The eyes. Always the eyes. It always gets back to the eyes. We have to look.

Susan Kitchen comes on again. After the squealing comment, this expert has lost all her credibility. I felt the audience cringe. We know now that Kitchen is lying, maintaining the cover up, even if she believes the capitalist dogma herself. Not only have we witnessed the animals in captivity, we are listening to the testimony of the anonymous trucker silenced by the industry she defends. ‘Humanely’ again, Kitchen says. The word reeks of hypocrisy.

“The handling of unfit animals is a very grave concern that must be handled immediately and as humanely as possible,” Kitchen dictates, smug and robotic. “And when it isn’t, something should be done.” Should being the key word.

“No,” the traumatized trucker eye-witness tells us. This isn’t true. Nothing is done.

“Either they should be charged, fined,” Kitchen continues. Should. Should. “And the industry does not tolerate the inhumane handling of unfit animals.” The clatter of hooves speeds up. We can feel the heightened anxiety of the cows. They know. They have arrived. Male voices enter the scene. Angry. Cursing.

“Hey!! Get outta there!”

“How about Agriculture Canada? Are there representatives there?” Abbott’s subtitled voice asks the anonymous trucker.

“That’s the inspector … I think they’re a joke if you ask me.” Kitchen’s ‘should’ equates to nothing. On a day when thirty-five pigs arrived dead, the trucker testifies, “I don’t think the vet did anything more than glance in the trailer.” The prioritization of profit is predatory. We have now witnessed a no-doubt-about-it.

The shouts intensify; the abstracted image is coloured by the cruel voices and the frenzied clatter of hooves. The cows who can still walk have been removed from the trailer. The shouting men begin to grapple with a downer.

“How do you get the downer cow to the kill floor?” Abbott asks.

“They tie a chain around its leg and they pull it off with a forklift,” the text shouts. From the depths of the abstracted image, we can see the impending atrocity before we literally watch it. Oh Susanna’s song of grief re-enters. The filmmaker is relentless with her: Feel This! The trucker recalls a downer bull who tried his hardest to get off the trailer.

“He had been prodded [almost] to death by three or four drivers.” We can still only read and hear what’s going on outside the mute image. The most potent images are created by what is not shown. What our other senses see.

“His back legs, his hips had given out … he’s crawling along the floor … and the spirit it had! … Until he was chained from his front legs and fell off of the ramp and smashed to the floor … I don’t know how many feet that would be but quite a racket …”

“Why don’t you just shoot it!” the trucker recalls having said once. The slaughterhouse workers never shoot, we learn.

“Why would I shoot when there is still good meat there.” This isn’t a question.

And then we see it. Oh Susanna stops. The sounds of the scene are the chained leg being yanked out of the back of the trailer, the whine of the forklift, the moan of the somehow-still-alive cow. And then: the eyes. Always look into the eyes.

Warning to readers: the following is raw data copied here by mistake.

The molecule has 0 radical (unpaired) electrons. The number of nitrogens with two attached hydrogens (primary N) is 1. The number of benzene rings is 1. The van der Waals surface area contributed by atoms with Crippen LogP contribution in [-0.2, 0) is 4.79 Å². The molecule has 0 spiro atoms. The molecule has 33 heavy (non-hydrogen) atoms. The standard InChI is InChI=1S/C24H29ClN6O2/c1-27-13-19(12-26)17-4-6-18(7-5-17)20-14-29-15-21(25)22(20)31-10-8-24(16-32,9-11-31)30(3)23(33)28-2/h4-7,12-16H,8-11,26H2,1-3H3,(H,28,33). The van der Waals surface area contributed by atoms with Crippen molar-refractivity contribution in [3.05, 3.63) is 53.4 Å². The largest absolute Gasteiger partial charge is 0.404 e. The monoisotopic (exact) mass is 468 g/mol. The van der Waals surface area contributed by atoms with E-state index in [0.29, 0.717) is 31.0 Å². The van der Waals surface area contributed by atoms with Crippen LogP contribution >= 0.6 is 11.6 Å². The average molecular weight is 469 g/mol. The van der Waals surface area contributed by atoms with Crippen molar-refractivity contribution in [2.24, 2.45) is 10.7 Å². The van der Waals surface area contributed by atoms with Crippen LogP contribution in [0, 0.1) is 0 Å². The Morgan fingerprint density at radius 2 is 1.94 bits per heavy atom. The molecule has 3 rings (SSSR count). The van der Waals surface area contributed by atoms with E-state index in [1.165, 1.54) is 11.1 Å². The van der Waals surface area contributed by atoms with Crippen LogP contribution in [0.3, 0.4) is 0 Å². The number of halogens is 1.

I’m crying again. Grief has risen from my guts. Even though I have watched this probably five times now. Another cow is wrenched off the trailer. Her head bashes against the side. My being jolts. A downer pig is hurled as a sack. Another downer cow: it’s a miracle the animal’s leg isn’t pulled out of the socket! Slow. Excruciating. Cows don’t squeal. They moan. “They are moaning!” I shout in my mind at Susan Kitchen. The cow is finally dragged far enough towards the camera for us to see one of her eyes. An eye that couldn’t be more terrified. Horrified. Stunned. Broken. The cow blinks. Somehow raises her head. Oh Susanna sings the pain.

“You just don’t think about the animals,” the anonymous trucker explains a job requirement. “You just think they aren’t feeling or whatever.” The eye of a downer cow, staring at us, shining truth, as she is being forced to stay alive just long enough to be ‘humanely’ slaughtered.

If an animal is literally dead upon arrival, if they have had the audacity to not survive long enough to produce as much meat possible, they are thrown onto the dead pile out back. Sometimes the animals are still alive and organizations like Farm Sanctuary find and rescue them.

“How hard is it to get into a slaughterhouse today?” Abbott asks Gene Bauston, the co-founder and director of Farm Sanctuary. He laughs: “Very hard.”

The film follows Abbott’s car circling around the outside of a meat processing plant. We can’t literally see the car. The shots come from the inside of the vehicle. The filmmaker is looking through the chain link fence. So are we. She’s going to go in. And we are too.

“We have nothing to hide,” Susan Kitchen says.

“Except you can’t go into the meat processing plants,” responds the Truth.

No Admittance Except Authorized Personnel. A sign says. Warning Dog Patrol. More chain link streams pass. We hear footsteps crunching with determination upon gravel. We sense the filmmaker’s necessary stealth. She is about to transgress what we are forbidden to feel. May 16th, 1996: Jennifer Abbott breaks into the yard of Inter-Continental Meat Packers Plant in Saskatoon, Saskatchewan, Canada. She is there to document one of the downers, one of the animals that failed to perform. Number 1611.